Around the end of August I was despairing of political accountability on the grounds that the effectiveness of what is generally called spin, the practice of tactical political publicity, seemed to have improved significantly since about 2005.
What really worried me about it is that if it’s a technology, it can be improved, and as political competition literally takes place within it, investing in this technology would probably always have a better competitive payoff than anything else. The danger here would be a red queen’s race, with more and more resources going into a zero-sum competition precisely because it’s a zero-sum competition. Obviously this doesn’t seem quite as good a call now as it did then, what with Biden’s successful campaign to end malarkey and the Tories finally falling under the allegedly unbreakable 40% mark, but who knows.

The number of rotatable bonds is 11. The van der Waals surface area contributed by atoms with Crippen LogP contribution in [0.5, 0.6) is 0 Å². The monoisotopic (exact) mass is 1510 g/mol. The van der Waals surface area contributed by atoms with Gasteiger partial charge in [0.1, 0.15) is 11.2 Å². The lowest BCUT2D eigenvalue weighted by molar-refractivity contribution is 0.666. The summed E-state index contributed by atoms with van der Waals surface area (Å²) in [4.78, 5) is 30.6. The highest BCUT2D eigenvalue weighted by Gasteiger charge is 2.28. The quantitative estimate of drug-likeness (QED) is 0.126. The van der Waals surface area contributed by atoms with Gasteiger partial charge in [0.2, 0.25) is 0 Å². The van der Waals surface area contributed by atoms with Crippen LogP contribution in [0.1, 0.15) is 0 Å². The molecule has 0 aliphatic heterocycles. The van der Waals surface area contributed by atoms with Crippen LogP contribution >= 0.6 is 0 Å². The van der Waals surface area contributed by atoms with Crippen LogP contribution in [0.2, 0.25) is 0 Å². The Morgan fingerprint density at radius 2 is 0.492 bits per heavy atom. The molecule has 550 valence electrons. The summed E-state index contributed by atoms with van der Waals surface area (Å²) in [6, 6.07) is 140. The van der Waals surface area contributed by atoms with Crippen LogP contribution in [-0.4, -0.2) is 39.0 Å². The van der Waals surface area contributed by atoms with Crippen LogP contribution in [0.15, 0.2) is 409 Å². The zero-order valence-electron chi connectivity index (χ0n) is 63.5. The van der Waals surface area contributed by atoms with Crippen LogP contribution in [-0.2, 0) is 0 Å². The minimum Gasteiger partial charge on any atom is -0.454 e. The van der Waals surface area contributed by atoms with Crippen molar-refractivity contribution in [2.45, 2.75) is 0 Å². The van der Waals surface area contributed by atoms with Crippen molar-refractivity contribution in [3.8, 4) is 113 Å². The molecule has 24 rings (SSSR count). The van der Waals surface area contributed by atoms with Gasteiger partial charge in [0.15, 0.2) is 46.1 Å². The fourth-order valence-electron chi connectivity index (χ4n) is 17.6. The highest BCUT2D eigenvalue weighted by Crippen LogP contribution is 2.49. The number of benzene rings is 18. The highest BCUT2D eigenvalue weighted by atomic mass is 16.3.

What I want to know, really, is what actually makes up the package. One of the most informative journalistic or academic projects on China and the CCP was the one that tested daily which words were being censored on the Chinese Internet. This provided a direct observation of what subset of daily Chinese discourse the CCP objected to. Importantly, it gauged which of the CCP’s concerns it cared enough about to act on, providing an understanding of its behaviour based on its actions, free from preconceptions.
In a similar way I would like to see a catalogue – a dictionary – of public relations. A dictionary might be the right idea as I like the idea of seeing it as a language. What are the verbs? I think this might be much better than observing for the nth time that BBC executives are examples of the Establishment, that it’s all about metanarratives, or that Rupert Murdoch is bad.